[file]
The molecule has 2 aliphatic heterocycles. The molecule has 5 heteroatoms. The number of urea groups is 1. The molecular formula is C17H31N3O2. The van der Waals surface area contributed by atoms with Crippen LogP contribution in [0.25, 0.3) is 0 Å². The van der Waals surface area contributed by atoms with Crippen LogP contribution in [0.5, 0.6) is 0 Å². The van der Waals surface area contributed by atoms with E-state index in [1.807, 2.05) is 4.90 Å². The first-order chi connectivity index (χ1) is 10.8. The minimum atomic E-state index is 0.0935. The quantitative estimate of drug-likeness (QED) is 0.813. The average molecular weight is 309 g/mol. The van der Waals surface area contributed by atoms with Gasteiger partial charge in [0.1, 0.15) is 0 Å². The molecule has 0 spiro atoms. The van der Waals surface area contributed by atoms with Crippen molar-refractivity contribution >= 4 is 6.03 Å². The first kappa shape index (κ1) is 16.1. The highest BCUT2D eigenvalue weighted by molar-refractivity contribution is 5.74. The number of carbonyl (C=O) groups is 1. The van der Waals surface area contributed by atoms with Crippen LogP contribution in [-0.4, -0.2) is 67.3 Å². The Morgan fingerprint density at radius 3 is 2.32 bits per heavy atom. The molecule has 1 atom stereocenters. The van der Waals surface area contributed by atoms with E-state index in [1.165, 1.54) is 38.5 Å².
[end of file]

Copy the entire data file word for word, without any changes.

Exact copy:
The molecule has 2 aliphatic heterocycles. The molecule has 5 heteroatoms. The number of urea groups is 1. The molecular formula is C17H31N3O2. The van der Waals surface area contributed by atoms with Crippen LogP contribution in [0.25, 0.3) is 0 Å². The van der Waals surface area contributed by atoms with Crippen LogP contribution in [0.5, 0.6) is 0 Å². The van der Waals surface area contributed by atoms with E-state index in [1.807, 2.05) is 4.90 Å². The first-order chi connectivity index (χ1) is 10.8. The minimum atomic E-state index is 0.0935. The quantitative estimate of drug-likeness (QED) is 0.813. The average molecular weight is 309 g/mol. The van der Waals surface area contributed by atoms with Gasteiger partial charge in [0.1, 0.15) is 0 Å². The molecule has 0 spiro atoms. The van der Waals surface area contributed by atoms with Crippen molar-refractivity contribution >= 4 is 6.03 Å². The first kappa shape index (κ1) is 16.1. The highest BCUT2D eigenvalue weighted by molar-refractivity contribution is 5.74. The number of carbonyl (C=O) groups is 1. The van der Waals surface area contributed by atoms with Crippen LogP contribution in [-0.4, -0.2) is 67.3 Å². The Morgan fingerprint density at radius 3 is 2.32 bits per heavy atom. The molecule has 1 atom stereocenters. The van der Waals surface area contributed by atoms with E-state index in [1.165, 1.54) is 38.5 Å².